A key piece in identifying the right executive
candidate happens before the search begins, during the engagement launch. We identify
the desired education, skills, experience and cultural fit of targeted
candidates and use that to bring the client an ideal set of candidates from
which to choose.
The art of the pivot in executive search is
the process of taking that initial engagement data and creating alternative
theses based on the ways the search may morph or modify. This might be caused
by what the client is telling you today and what the market realities dictate
in addition to how the client’s rethinking changes in the future.
By intuiting these challenges and creating
alternative theses, you reduce:
- The time it
takes to find an ideal candidate
related to lack of well-fitting candidates
outcomes from going to market incorrectly
At Comhar Partners, we believe strongly in
this strategy and think every executive search firm or in-house executive
recruiter can use it to create a more memorable and successful engagement.
Let’s take a look at how it works and how it can be applied practically with
your client’s hiring needs.
Ring and Beyond
During “A Ring” development, we’re collecting
a prime ring of data that relates to a specific thesis we have for launching
the client engagement. Inevitably there are geographic limiters, must-have and
nice-to-have skills, competency, culture, elements of the job and more. This
the size, scope, and scale of the company.
shifting of the role we are going to be sourcing based upon size. For example,
when sourcing candidates for a billion-dollar, we may be looking for a manager
or director of a 100M business, either regional or national. This is the
level. What does the client require? Does the candidate need an advanced
degree? We often look at past or current employees to evaluate where we see
common threads in the kind of person they have historically recruited and build
that into the profile.
- Experience in
leadership, strategy, international versus domestic business, and cultural
sensitivity to international corporate locations in another country, for
with very specific direct competitors versus someone with less industry
knowledge who knows the type of function versus business itself.
With all of this initial data, we’re able to develop
our “A Ring”. This is what the client asked for, but it may not be what they
need or want. To strategically pivot before the client does, you need to then
make alternative theses based on this data, your knowledge of the market, and
the ways in which you know clients commonly want to modify the search.
Pivot Search Strategy
The goal of our extensive intake and strategic
researching process is to develop very tight parameters that allow us to create
a set of data that matches the ideal profile of what the client is looking for.
It’s been our experience that the clients must-haves and nice-to-haves evolve
based on the lifecycle of the search, so our ability to anticipate where we
think the search may evolve or modify is critical.
In pivoting, we modify the research data
parameters and as a result, get another pocket of people that fit into the A1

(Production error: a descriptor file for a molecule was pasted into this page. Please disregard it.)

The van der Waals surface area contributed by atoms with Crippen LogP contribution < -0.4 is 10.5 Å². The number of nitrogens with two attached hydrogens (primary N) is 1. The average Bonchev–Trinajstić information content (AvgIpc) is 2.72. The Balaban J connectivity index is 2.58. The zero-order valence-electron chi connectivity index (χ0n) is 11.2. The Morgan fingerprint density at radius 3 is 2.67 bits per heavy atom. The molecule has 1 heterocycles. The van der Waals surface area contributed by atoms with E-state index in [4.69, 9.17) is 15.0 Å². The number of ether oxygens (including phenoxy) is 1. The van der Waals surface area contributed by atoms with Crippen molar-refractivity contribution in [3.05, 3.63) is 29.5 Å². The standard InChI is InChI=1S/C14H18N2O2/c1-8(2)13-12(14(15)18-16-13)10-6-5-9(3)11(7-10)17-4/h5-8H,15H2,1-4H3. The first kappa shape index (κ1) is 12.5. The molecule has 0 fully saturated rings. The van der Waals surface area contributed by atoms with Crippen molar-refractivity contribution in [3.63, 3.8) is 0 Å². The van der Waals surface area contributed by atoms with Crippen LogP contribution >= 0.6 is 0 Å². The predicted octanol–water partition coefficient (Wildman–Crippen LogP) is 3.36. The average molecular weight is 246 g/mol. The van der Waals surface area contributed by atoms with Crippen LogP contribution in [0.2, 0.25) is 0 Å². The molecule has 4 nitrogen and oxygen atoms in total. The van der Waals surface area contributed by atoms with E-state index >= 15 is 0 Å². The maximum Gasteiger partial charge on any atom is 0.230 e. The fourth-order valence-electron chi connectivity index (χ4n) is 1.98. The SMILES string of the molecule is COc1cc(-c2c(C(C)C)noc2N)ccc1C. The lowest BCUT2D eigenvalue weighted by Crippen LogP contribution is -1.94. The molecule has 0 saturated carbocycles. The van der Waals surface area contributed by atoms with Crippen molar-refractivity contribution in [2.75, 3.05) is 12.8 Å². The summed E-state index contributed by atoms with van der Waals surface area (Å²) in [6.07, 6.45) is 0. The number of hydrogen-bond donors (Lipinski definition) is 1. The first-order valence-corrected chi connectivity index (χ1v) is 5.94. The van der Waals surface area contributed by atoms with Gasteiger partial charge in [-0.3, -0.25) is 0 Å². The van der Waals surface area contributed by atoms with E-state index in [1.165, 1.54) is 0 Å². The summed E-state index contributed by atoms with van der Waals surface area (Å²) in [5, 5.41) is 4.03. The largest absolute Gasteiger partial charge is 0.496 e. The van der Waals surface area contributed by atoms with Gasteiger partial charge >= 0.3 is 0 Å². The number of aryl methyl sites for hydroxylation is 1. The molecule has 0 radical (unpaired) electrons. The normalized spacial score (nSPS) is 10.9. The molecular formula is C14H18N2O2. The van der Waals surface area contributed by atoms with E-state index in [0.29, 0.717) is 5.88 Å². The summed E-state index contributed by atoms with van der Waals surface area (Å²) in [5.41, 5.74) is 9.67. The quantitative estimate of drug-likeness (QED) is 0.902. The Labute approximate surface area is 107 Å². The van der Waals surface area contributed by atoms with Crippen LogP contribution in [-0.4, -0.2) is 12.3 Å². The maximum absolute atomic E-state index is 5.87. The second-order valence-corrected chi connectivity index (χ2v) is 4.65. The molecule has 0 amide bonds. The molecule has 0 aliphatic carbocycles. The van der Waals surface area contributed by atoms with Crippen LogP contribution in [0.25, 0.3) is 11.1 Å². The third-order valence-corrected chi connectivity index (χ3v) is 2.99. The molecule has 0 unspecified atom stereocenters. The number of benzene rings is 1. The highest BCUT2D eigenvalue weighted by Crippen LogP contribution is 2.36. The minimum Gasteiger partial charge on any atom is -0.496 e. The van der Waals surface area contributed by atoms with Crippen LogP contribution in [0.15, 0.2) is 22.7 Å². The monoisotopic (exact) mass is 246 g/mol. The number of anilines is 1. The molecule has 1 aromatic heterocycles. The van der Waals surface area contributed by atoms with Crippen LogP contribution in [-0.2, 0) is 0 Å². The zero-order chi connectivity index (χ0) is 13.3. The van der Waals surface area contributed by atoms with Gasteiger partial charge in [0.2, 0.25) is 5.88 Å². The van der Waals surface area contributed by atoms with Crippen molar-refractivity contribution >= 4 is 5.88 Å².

Ring. Then we pivot another way in our thesis to develop an A2 Ring, so on and
The launch of our research thesis then
incorporates alternatives that might look like:
- A1 Ring: A
broader level of hires because we are staying focused on specific firms or
- A2 Ring: A
broader set of industries because we are focused on a specific geographic
- A3 Ring: A
broader set of geography because we have to stay within a tight industry or
level of leadership.
Let’s consider a company in the perishable
cheese business that’s on a growth path. They’re looking for a VP of Marketing
but the candidate doesn’t have to come from the cheese industry. They can have
experience in any fast-moving consumer goods that would appear on the grocery
store shelves, as long as they have prior branding and marketing experience.
In this case study, the location is the
challenge—it’s remote and thus the candidate must relocate to this less
business-centered city. What defines this search is the potential candidates’
interest and willingness to live in a more remote location that perhaps allows
for a greater “quality of life.”
As we look at the alternative rings, we see
- A1 Ring may
look at more junior candidates; maybe a director, not a VP, from a larger
- A2 Ring may
look at a broader set of industries, not even in fast-moving consumer goods
because the right candidates can still have branding and marketing experience.
- A3 Ring may
look for someone that’s even more of an outlier but wants to be in that
geography; related to a “coming home” strategy, e.g. went to college nearby or
grew up in the area.
By pivoting ahead of time, we lead the search
with a broader set of data and a more transparent client experience. They understand
the areas in which a pivot could be beneficial and we are anticipating
potential marketing and client changes ahead of time.
This style of executive recruiting research is all about knowing what the client needs and using data and experience to anticipate what that secondary data looks like. In mastering the art of the pivot in executive search, you provide your client with a better experience and create a more impressive engagement, all of which drives value now and in the future.
About the author: Managing Director Bernard Layton and the team at Comhar Partners are recognized national leaders in retained executive search, professional recruiting, and talent advisory services. Comhar, derived from the Gaelic word meaning “collaboration,” was formed with the intention of providing recruiting expertise in deep partnership with the client in order to solve talent management challenges. Comhar Partners is headquartered in Chicago with specialized recruiting consultants based in 7 offices across the United States